Lincoln Thinkin’

May 22nd, 2007at 07:04pm Posted by Eli

This is ultimately kind of a pointless exercise, but I found it fascinating:

If Ford’s Theatre had been in Baltimore, if the patient had been taken to the state Shock Trauma Center and if 1865 were 2007 . . . Abraham Lincoln might have survived the gunshot wound to his head.

If he had lived, he would at the very least have been partially blind, unsteady on his feet, numb in certain regions of his body and inarticulate. Nevertheless, he might have been able to think and, after much rehabilitation, communicate.

What that might have meant to the United States at the dawn of reunification after the Civil War — well, the string of imaginary events can be unspooled forever.

In their annual examination with the flexible retrospectoscope, medical experts last week took on the case of Abraham Lincoln at the 13th Historical Clinicopathological Conference, sponsored by the University of Maryland School of Medicine and the Veterans Affairs hospital.

“We probably see a dozen gunshot wounds to the head each year where people survive. He had a non-fatal injury by 2007 standards,” said Thomas M. Scalea, a surgeon and the director of the Shock Trauma Center.

Though almost all previous analyses have called Lincoln’s wound unsurvivable under any circumstance, Scalea believes evidence to the contrary is in plain view. Lincoln survived for nine hours.

Lincoln was shot about 10:25 p.m. on April 14, 1865. He lived long past the “golden hour” when stabilization of vital functions — principally, respiration and blood pressure — is essential. Throughout the night his condition waxed and waned, until brain swelling and blood loss tipped him inevitably toward death, which occurred at 7:22 a.m. the next day.

“For him to have lived today would not be an extraordinary thing,” Scalea said.

John Wilkes Booth, the assassin, shot the 16th president with a muzzle-loading derringer pistol. The bullet — apparently a .41-caliber slug fired from the .44-caliber weapon — pierced the lower rear part of the skull, called the occipital bone, and traveled roughly straight forward.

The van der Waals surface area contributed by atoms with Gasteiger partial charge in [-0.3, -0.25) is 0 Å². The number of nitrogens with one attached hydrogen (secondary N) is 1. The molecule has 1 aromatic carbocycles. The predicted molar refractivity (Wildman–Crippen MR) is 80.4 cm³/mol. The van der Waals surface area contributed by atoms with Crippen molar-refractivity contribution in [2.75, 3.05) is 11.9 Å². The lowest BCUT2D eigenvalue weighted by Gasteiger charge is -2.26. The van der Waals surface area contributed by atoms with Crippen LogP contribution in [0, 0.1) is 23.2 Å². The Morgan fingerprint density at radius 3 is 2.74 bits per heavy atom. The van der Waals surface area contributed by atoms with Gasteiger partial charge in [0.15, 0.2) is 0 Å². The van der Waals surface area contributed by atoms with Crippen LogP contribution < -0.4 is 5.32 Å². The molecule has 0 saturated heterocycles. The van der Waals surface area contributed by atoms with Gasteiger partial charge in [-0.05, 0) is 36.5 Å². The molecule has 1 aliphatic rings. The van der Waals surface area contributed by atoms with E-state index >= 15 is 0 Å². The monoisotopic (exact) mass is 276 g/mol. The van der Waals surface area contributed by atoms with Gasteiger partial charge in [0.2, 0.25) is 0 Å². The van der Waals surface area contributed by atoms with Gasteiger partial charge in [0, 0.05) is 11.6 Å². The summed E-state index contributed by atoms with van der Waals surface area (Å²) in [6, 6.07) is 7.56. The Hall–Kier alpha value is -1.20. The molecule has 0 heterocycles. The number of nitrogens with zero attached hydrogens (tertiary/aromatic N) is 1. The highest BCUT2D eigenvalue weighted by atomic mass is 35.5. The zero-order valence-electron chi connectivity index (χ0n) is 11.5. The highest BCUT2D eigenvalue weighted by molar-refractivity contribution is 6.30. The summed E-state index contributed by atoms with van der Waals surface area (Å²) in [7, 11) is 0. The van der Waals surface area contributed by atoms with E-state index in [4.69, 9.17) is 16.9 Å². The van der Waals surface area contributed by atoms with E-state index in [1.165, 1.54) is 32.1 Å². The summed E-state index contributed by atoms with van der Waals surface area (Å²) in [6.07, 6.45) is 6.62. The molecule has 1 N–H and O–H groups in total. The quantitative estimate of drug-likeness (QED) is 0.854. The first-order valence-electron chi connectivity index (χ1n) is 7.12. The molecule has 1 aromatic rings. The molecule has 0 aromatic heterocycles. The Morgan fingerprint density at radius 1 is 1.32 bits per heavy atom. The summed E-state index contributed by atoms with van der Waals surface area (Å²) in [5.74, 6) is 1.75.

It tore a path through the left side of the brain, including through the fluid-filled lateral ventricle. But it did not hit the brainstem, which controls such essential functions as breathing, did not cross the midline, and stopped before entering the frontal lobes, the seat of reason and emotional control.

The story has detailed descriptions of the (surprisingly good) treatment that Lincoln received, and of the treatment that he would have received had the shooting occurred today.

If that’s not enough, you can check out the chat session with the reporter, which touches on the other three assassinated presidents (Garfield, McKinley, and Kennedy), and the fact that Lincoln’s bodyguard was in a bar across the street when Lincoln was shot(!) No mention of whether Reagan would have survived if he had been shot in the 19th century, which might be an interesting question in itself. It sure sounds like Secret Service agents trained to jump in front of bullets didn’t come along until much later…

And yes, a bunch of people pointed out that if Lincoln had been shot with a modern gun with the same range and location, he would have been toast.

There is also some discussion about what would have happened if Lincoln had survived in an incapacitated state, as there was not yet any Constitutional provision for transfer of powers.

Entry Filed under: Coolness,Science

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